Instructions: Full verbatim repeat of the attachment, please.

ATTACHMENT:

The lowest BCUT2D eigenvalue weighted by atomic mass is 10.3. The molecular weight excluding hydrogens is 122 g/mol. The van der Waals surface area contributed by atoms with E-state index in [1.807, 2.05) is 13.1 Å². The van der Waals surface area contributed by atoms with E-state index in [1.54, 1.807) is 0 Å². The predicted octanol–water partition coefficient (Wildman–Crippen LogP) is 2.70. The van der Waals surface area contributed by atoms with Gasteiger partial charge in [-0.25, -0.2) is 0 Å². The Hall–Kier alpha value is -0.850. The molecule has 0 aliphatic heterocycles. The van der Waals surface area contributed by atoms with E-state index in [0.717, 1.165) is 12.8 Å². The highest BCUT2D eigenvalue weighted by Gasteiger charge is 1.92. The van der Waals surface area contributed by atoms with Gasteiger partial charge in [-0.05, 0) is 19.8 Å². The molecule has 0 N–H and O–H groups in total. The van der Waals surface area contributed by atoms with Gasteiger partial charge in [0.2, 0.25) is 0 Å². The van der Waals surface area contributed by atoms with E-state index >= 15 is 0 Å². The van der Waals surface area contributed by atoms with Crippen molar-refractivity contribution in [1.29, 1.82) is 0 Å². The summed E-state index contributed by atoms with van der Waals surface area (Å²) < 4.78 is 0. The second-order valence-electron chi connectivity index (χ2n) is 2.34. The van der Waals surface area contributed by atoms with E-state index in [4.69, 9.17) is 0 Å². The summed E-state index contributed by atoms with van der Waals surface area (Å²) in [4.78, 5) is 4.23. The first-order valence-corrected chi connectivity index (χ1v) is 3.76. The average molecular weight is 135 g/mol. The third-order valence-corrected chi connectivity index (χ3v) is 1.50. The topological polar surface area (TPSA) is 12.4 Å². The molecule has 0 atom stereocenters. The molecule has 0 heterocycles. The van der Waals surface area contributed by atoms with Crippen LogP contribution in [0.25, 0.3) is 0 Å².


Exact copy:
The lowest BCUT2D eigenvalue weighted by atomic mass is 10.3. The molecular weight excluding hydrogens is 122 g/mol. The van der Waals surface area contributed by atoms with E-state index in [1.807, 2.05) is 13.1 Å². The van der Waals surface area contributed by atoms with E-state index in [1.54, 1.807) is 0 Å². The predicted octanol–water partition coefficient (Wildman–Crippen LogP) is 2.70. The van der Waals surface area contributed by atoms with Gasteiger partial charge in [-0.25, -0.2) is 0 Å². The Hall–Kier alpha value is -0.850. The molecule has 0 aliphatic heterocycles. The van der Waals surface area contributed by atoms with E-state index in [0.717, 1.165) is 12.8 Å². The highest BCUT2D eigenvalue weighted by Gasteiger charge is 1.92. The van der Waals surface area contributed by atoms with Gasteiger partial charge in [-0.05, 0) is 19.8 Å². The molecule has 0 N–H and O–H groups in total. The van der Waals surface area contributed by atoms with Gasteiger partial charge in [0.2, 0.25) is 0 Å². The van der Waals surface area contributed by atoms with E-state index >= 15 is 0 Å². The van der Waals surface area contributed by atoms with Crippen molar-refractivity contribution in [1.29, 1.82) is 0 Å². The summed E-state index contributed by atoms with van der Waals surface area (Å²) < 4.78 is 0. The second-order valence-electron chi connectivity index (χ2n) is 2.34. The van der Waals surface area contributed by atoms with E-state index in [4.69, 9.17) is 0 Å². The summed E-state index contributed by atoms with van der Waals surface area (Å²) in [4.78, 5) is 4.23. The first-order valence-corrected chi connectivity index (χ1v) is 3.76. The average molecular weight is 135 g/mol. The third-order valence-corrected chi connectivity index (χ3v) is 1.50. The topological polar surface area (TPSA) is 12.4 Å². The molecule has 0 atom stereocenters. The molecule has 0 heterocycles. The van der Waals surface area contributed by atoms with Crippen LogP contribution in [0.25, 0.3) is 0 Å².